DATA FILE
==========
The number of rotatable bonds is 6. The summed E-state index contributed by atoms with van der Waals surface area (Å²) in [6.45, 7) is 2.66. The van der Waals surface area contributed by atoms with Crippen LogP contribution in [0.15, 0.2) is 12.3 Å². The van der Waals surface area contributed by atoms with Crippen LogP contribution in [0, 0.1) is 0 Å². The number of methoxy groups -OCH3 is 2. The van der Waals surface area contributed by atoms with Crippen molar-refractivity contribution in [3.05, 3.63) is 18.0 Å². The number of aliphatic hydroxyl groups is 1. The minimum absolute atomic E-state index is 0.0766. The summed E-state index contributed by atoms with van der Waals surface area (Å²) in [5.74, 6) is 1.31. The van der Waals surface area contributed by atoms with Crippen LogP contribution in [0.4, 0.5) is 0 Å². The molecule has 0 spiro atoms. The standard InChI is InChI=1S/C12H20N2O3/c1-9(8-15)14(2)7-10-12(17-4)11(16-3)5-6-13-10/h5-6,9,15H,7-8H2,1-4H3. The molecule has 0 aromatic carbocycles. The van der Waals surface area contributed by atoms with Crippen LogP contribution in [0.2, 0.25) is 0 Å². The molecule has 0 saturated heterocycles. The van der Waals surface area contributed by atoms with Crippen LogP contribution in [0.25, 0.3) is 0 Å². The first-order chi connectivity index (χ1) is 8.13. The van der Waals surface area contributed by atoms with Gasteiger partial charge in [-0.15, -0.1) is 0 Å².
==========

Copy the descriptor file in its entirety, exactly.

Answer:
The number of rotatable bonds is 6. The summed E-state index contributed by atoms with van der Waals surface area (Å²) in [6.45, 7) is 2.66. The van der Waals surface area contributed by atoms with Crippen LogP contribution in [0.15, 0.2) is 12.3 Å². The van der Waals surface area contributed by atoms with Crippen LogP contribution in [0, 0.1) is 0 Å². The number of methoxy groups -OCH3 is 2. The van der Waals surface area contributed by atoms with Crippen molar-refractivity contribution in [3.05, 3.63) is 18.0 Å². The number of aliphatic hydroxyl groups is 1. The minimum absolute atomic E-state index is 0.0766. The summed E-state index contributed by atoms with van der Waals surface area (Å²) in [5.74, 6) is 1.31. The van der Waals surface area contributed by atoms with Crippen LogP contribution in [0.4, 0.5) is 0 Å². The molecule has 0 spiro atoms. The standard InChI is InChI=1S/C12H20N2O3/c1-9(8-15)14(2)7-10-12(17-4)11(16-3)5-6-13-10/h5-6,9,15H,7-8H2,1-4H3. The molecule has 0 aromatic carbocycles. The van der Waals surface area contributed by atoms with Crippen LogP contribution in [0.2, 0.25) is 0 Å². The molecule has 0 saturated heterocycles. The van der Waals surface area contributed by atoms with Crippen LogP contribution in [0.25, 0.3) is 0 Å². The first-order chi connectivity index (χ1) is 8.13. The van der Waals surface area contributed by atoms with Gasteiger partial charge in [-0.15, -0.1) is 0 Å².